… Next week we’ve got one hell of a Ride Reportage to share. You can see a few teasers at @TheRadavist.
Let me start by saying that if you haven’t been to Downieville, you’ve gotta go.
And if you haven’t raced the Downieville Classic, well then you’ve gotta do that too.
It’s one heckuva weekend.
The 2016 Downieville Classic happened Aug 6-7, marking the 21st edition of this race. Most people are there for the Classic Cross Country race, but the lucky few who clicked “Register” faster than anybody else compete in the prestigious All Mountain event—it sells out in seconds. The AM racers not only do in Saturday’s XC race, but also the famous Downieville Downhill on Sunday. Here’s the catch: you have to use the exact same bike for each event—don’t even think about changing your tires because they’ll catch you at weigh-in. Choose your gear wisely. (more…)
These days, Stinners are everywhere, even all over the pages of this website and while it might feel like some kind of marketing conspiracy, with loads of money exchanged and bathtubs filled with gold coins, I can assure you it’s not. Since I moved to Los Angeles, I see more Stinners on the road and in the trails. Rightfully so, seeing as how their shop is located in Santa Barbara, just 90 miles north of LA and yeah, they make some pretty stellar bikes. (more…)
Editor’s intro: I met these two randomly a few weeks ago. They stopped into Golden Saddle while they were in Los Angeles and I took them up into the Verdugo Mountains at sunset one evening. They had been on the road for a week or so, soaking in California’s mountains and bikepacking around various trail networks. For me, seeing photos and reading, albeit brief, words from visitors to this great state is always entertaining. So, without further adieu…
Up, up and up. The gravel road leading us from South Lake Tahoe towards Star Lake is ridiculously steep. And straight. Defeat is inevitable. With loaded bikes we have to resort to pushing. We’ve flown into Oakland from Oslo, thrown the bikes in a rental and headed for the mountains. We’re not on a bikepacking mission from A to B, but instead using bikepacking as a trick to get the most out of our 14 days in California. (more…)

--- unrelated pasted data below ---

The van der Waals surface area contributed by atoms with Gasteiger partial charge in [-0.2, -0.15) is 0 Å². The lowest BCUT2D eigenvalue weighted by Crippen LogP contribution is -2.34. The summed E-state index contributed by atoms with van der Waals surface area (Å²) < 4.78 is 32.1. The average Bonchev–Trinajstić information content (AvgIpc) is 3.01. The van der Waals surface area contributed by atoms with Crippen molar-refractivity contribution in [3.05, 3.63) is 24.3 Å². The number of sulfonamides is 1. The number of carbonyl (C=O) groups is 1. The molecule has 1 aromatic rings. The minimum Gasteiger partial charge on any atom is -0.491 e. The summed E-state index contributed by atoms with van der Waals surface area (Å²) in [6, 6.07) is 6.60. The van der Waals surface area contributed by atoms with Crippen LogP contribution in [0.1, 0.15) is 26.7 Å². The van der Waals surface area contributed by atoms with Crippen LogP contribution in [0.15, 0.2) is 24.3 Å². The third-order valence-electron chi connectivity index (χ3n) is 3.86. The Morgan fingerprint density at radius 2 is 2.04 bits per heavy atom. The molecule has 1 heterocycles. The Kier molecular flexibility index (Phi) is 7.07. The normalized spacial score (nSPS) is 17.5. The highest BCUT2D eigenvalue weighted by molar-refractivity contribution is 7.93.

Farewell For Now, California
Photos and words by Ryan Wilson
A little over a month ago I left my job of ten years and was in the final stages of moving out of my Los Angeles apartment. I was putting together the final pieces of the puzzle that would eventually result in me riding through South America for 10 months or so (more on that soon).
As luck would have it, a tiny hitch in my setup resulted in me having about 9 days without a job or home in California. So, I did the first thing that came to mind (the thing that typically comes to mind)… Road trip. (more…)
Only a Few Months Left for Bike + Book + Hatchet
Photos and words by Kyle Kelley
A couple years ago my girlfriend Liz and I were driving back to Los Angeles from Mt. Shasta and we stopped in Walnut Creek to visit Rivendell. Funny thing is, we never made it to Rivendell because we stumbled upon Bike + Book + Hatchet first. We were so completely immersed in the store, which is dedicated to the Rivendell ideology, that we forgot the original reason for our stop. I knew I wanted to shoot some images and share the story of this place, but I didn’t have a digital camera or any spare film with me at the time. It took two years, but Liz and I finally found ourselves traveling north for a wedding and made the detour to Walnut Creek again. (more…)